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Prepared for August 9, 2000 edition of U.S. 1 Newspaper. All
The Movies: Garden Theater
As the new breed of movie palaces steadily supplants
the old, the Princeton Garden Theater — long a fixture at the
corner of Nassau and Vandeventer, just across from Princeton
Firestone Library — closed its doors on Thursday, August 3. Yet
there’s light at the end of this particular tunnel. Renovation and
re-opening for the twin-screen cinema is promised by Princeton
the owner of the property, and Theater Management Corporation, which
leases and operates the movie theater, with completion possible in
time for the Thanksgiving and Christmas movie season.
The renovation is expected to keep the theater dark for about 12 to
16 weeks, says Theater Management president Louise Stephens.
the age of the building and the possibility of encountering
conditions once we begin the work, we can make no guarantees as far
as the date when the theater will be back in business," she says.
The extent of necessary work cannot be established until construction
The Garden Theater, originally conceived by a leasing group of
citizens as a place to accommodate the university’s Triangle Club
and other live performances, opened its doors on September 20, 1920,
with a screening of "Civilian Clothes," starring Thomas
The silent film featured a live orchestra and palms and ferns arranged
on the stage. The fabled Triangle Club never performed at the Garden,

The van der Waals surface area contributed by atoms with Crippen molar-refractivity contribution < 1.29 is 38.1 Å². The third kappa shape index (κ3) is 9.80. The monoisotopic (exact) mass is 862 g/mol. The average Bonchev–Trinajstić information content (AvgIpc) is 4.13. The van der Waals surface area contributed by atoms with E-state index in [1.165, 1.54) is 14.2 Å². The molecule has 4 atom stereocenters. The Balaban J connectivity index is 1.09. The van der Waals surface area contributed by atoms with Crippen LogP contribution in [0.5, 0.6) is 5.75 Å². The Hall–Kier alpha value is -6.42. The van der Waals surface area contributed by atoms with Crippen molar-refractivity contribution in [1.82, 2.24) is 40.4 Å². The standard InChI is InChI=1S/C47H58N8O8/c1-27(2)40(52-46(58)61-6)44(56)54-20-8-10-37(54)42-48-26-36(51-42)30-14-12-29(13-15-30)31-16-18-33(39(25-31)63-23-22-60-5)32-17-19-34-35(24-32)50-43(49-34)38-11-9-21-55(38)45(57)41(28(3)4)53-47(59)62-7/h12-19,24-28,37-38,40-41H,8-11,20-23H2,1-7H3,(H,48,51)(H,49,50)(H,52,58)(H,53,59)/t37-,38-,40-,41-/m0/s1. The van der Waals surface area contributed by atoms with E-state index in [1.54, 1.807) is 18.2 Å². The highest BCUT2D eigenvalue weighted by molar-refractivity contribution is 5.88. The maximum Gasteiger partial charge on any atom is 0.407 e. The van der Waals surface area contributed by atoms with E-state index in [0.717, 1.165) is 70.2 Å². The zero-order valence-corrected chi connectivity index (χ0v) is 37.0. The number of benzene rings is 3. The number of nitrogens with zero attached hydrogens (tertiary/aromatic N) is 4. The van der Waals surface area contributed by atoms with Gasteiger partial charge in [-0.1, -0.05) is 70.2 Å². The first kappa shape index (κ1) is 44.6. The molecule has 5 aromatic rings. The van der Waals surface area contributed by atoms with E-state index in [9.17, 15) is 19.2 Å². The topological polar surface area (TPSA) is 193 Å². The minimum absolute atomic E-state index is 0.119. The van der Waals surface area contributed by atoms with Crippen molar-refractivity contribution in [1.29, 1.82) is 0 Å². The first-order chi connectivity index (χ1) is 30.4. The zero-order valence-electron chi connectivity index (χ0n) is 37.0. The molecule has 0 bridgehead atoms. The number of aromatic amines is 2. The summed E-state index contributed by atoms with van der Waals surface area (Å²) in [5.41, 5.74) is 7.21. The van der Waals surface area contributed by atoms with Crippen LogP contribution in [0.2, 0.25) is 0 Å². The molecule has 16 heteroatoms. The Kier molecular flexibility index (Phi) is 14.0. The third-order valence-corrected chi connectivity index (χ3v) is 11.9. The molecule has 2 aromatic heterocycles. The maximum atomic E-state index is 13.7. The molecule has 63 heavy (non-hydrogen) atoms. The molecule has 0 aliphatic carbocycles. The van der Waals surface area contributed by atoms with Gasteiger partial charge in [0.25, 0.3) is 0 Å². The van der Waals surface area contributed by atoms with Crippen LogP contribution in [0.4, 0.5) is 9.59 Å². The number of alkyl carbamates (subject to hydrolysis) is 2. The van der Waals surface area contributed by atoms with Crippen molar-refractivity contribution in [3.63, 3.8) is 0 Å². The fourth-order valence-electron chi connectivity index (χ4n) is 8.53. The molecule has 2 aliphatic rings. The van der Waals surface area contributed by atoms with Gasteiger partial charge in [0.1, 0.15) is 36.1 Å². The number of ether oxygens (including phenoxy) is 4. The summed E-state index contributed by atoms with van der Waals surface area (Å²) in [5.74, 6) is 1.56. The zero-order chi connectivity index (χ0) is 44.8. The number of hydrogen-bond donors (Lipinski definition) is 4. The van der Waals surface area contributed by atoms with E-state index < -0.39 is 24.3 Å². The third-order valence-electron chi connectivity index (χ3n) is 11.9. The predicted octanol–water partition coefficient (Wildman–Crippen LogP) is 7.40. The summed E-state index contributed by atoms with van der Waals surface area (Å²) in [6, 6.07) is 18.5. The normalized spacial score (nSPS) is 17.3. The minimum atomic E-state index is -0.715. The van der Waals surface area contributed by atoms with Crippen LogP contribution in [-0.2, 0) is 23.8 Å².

and in 1929 it opened its own newly-built permanent home, the
McCarter Theater, named for alumnus donor Thomas N. McCarter, and
upgraded recently with a multi-million dollar renovation. The Garden
was maintained as a movie house by the leasing group, known as the
Princeton Theater Company until 1975 when the Sameric Corporation
assumed control. Sameric turned the facility into a twin theater in
1981, and ran it until 1988, when United Artists then operated the
facility for four years and then let it go dark. The Garden was
by Theater Management Corporation in 1993.
The scope and exact cost of the Garden’s current renovations will
not be clarified until work begins, but Robert Durkee, Princeton
vice president for public affairs, says the university expects to
spend more than $600,000. The renovation will be overseen by two
and one general contractor: Princeton architect George Fett, who has
experience on several area residential, historic, and commercial
New York City architect Robert Strada, who is internationally renowned
for designing interior retail environments; and New York City general
contractor Stephen Ventor, who specializes in movie theater
Structural renovations, such as repairs to the roof and electrical
system, are planned. The project will also significantly upgrade the
movie-going experience by installing new seats, bathrooms, and
"The Garden is an important facility for the university and the
broader Princeton community," says Durkee. "Louise [Stephens]
has done an excellent job in selecting movies and responding to the
interests and special requests of students and student organizations,
alumni, and local residents. But anyone who has sat in the Garden’s
seats or used its restroom facilities knows that the theater is in
need of significant improvement and upgrading. The Garden is not
into a multi-plex or moving into a mall. Its charm is that it will